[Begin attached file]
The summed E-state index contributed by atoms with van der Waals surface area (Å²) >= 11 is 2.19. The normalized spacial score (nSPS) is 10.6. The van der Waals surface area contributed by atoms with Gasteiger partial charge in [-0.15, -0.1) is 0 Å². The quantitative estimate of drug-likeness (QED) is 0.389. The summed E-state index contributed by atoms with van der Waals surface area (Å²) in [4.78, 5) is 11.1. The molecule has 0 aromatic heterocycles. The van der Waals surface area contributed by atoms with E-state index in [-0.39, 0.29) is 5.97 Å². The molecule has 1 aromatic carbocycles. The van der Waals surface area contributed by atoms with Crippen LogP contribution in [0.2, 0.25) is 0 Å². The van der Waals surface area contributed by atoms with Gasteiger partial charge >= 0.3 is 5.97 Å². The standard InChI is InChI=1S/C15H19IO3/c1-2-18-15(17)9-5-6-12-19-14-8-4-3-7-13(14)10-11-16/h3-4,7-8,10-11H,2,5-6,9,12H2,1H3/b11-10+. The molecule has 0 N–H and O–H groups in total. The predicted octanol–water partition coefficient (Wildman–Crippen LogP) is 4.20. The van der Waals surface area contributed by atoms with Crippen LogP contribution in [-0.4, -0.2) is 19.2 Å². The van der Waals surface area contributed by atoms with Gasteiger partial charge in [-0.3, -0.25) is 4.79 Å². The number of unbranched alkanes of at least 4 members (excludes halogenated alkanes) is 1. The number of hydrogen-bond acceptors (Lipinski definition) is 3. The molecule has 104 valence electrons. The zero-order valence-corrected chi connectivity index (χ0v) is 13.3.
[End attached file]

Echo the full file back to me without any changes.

The summed E-state index contributed by atoms with van der Waals surface area (Å²) >= 11 is 2.19. The normalized spacial score (nSPS) is 10.6. The van der Waals surface area contributed by atoms with Gasteiger partial charge in [-0.15, -0.1) is 0 Å². The quantitative estimate of drug-likeness (QED) is 0.389. The summed E-state index contributed by atoms with van der Waals surface area (Å²) in [4.78, 5) is 11.1. The molecule has 0 aromatic heterocycles. The van der Waals surface area contributed by atoms with E-state index in [-0.39, 0.29) is 5.97 Å². The molecule has 1 aromatic carbocycles. The van der Waals surface area contributed by atoms with Crippen LogP contribution in [0.2, 0.25) is 0 Å². The van der Waals surface area contributed by atoms with Gasteiger partial charge >= 0.3 is 5.97 Å². The standard InChI is InChI=1S/C15H19IO3/c1-2-18-15(17)9-5-6-12-19-14-8-4-3-7-13(14)10-11-16/h3-4,7-8,10-11H,2,5-6,9,12H2,1H3/b11-10+. The molecule has 0 N–H and O–H groups in total. The predicted octanol–water partition coefficient (Wildman–Crippen LogP) is 4.20. The van der Waals surface area contributed by atoms with Crippen LogP contribution in [-0.4, -0.2) is 19.2 Å². The van der Waals surface area contributed by atoms with Gasteiger partial charge in [-0.3, -0.25) is 4.79 Å². The number of unbranched alkanes of at least 4 members (excludes halogenated alkanes) is 1. The number of hydrogen-bond acceptors (Lipinski definition) is 3. The molecule has 104 valence electrons. The zero-order valence-corrected chi connectivity index (χ0v) is 13.3.